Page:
For the past two centuries, the nature of the varnishes coating historical instruments has been a much debated subject. Focusing in particular on the varnishes used for coating violins made by the Italian instrument-maker Antonio Stradivari, numerous hypotheses have been raised by instrument-makers, experts, musicians and chemists, without reaching a general understanding of the ancient varnishing techniques. A few years ago, we decided to work on this topic using several complementary approaches for materials characterisation and study of historical sources (ancient varnish recipes, etc.).
ChemImage will present the results of an ingredient-specific particle sizing (ISPST) study on a combination metered dose inhaler product at Respiratory Drug Delivery (RDD) 2010 (www.rddonline.com). This conference takes place from 25 to 29 April in Orlando, Florida, USA, and covers current biological and pharmaceutical issues related to nasal and respiratory drug delivery.
Using a novel hybrid sensor system, based on Shamrock spectrometers and high performance intensified CCD detectors supplied by Andor Technology, Spanish scientists have been able to use both Raman and Laser-Induced Breakdown Spectroscopy (LIBS) simultaneously for the instant, remote standoff analysis of explosive materials.
Jasco’s NRS-5000/7000 series of Raman spectrometers can integrate as many as eight excitation lasers (nine wavelengths) from the UV to the NIR, with automated laser/Raman scattering path alignment, automated grating and laser selection and up to two detectors. The NRS-5100/5200 instruments feature a 300 mm spectrograph and three selectable gratings. The NRS-7100/7200 instruments include a 500 mm spectrograph and up to four selectable gratings. The NRS-5200 and NRS-7200 instruments offer a dual-grating, low wavenumber measurement unit for optimised Raleigh rejection and Raman spectra down to 10 cm–1. The NRS-5000/7000 instruments offer high-speed imaging capability using the Software Programmable Raman Integration System (SPRIntS) for rapid scanning and sample imaging capabilities. The Verti-Scan capability ensures a consistent confocal sample excitation capability to obtain undistorted 3D images, without the use of an automated X-Y-Z sample stage. The Dual Spatial Filtering capability reduces sample fluorescence while enhancing spatial resolution.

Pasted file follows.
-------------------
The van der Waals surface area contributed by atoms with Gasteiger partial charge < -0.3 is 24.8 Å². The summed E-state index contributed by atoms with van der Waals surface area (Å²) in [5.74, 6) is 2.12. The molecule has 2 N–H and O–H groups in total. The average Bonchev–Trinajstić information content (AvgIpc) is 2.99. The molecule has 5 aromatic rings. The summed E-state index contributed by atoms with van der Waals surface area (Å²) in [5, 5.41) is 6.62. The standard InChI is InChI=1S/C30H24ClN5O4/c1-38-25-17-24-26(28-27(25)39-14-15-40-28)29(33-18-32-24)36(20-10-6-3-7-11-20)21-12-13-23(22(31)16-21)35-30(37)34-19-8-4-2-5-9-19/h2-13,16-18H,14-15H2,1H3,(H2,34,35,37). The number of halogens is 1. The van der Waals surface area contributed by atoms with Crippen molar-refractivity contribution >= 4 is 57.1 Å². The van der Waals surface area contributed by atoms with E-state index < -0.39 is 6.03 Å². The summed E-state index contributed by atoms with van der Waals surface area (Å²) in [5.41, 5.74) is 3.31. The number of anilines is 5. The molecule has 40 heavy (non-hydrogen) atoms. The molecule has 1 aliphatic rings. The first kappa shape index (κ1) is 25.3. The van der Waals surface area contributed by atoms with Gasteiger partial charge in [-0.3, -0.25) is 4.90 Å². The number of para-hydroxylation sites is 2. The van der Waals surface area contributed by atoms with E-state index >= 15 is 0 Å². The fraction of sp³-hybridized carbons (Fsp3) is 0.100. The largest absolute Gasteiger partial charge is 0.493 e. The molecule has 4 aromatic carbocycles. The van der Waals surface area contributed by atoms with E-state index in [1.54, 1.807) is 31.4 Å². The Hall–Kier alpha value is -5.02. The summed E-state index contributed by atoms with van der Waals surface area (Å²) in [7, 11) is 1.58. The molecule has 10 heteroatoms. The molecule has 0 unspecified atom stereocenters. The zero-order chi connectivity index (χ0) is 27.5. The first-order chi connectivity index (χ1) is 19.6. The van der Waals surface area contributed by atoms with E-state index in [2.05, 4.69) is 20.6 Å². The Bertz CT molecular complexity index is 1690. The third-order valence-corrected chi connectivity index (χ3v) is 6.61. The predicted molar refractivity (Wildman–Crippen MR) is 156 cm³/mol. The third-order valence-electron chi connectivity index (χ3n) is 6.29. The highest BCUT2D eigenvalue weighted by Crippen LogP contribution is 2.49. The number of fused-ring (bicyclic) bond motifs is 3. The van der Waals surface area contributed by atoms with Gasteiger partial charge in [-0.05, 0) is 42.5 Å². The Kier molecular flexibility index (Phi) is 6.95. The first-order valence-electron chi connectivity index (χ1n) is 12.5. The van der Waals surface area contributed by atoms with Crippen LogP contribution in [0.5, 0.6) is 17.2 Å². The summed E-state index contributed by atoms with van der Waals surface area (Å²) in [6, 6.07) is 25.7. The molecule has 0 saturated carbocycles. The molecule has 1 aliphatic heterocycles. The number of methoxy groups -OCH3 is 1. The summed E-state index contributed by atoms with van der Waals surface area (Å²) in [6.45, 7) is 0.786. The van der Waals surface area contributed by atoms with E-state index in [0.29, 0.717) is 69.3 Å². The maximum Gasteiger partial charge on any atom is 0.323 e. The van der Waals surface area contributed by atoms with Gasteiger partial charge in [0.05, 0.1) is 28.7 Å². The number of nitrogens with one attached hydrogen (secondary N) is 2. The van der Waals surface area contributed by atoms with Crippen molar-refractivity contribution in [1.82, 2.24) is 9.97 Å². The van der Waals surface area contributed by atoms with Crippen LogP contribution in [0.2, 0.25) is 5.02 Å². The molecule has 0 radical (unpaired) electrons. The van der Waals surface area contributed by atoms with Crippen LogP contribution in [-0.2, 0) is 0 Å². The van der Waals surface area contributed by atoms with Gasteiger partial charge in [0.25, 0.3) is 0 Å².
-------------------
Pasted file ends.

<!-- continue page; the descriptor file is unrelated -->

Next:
Ahura Scientific, Inc., has announced the close of Thermo Fisher Scientific Inc.’s acquisition of the company. The acquisition expands Thermo Fisher’s technology portfolio with a suite ofportable spectrometers.
Ahura Scientific, now part of Thermo Fisher Scientific, have introduced the FirstDefender RM and FirstDefender RMX, rugged handheld Raman spectrometers for use by first responders, homeland security, military, law enforcement and forensic chemistry personnel. The instruments allow users to quickly identify unknown chemicals from a vast sample library of more than 10,000 pure substances including: explosives, toxic industrial chemicals (TICs), toxic industrial materials (TIMs), chemical warfare agents (CWAs), white powders, narcotics, precursors and more. Ahura Scientific’s chemometric algorithms enable automatic mixture analysis with every scan. Both instruments are certified to US military’s MIL-STD 810F specifications for ruggedness including drop, shock, vibration and operation in extreme temperatures.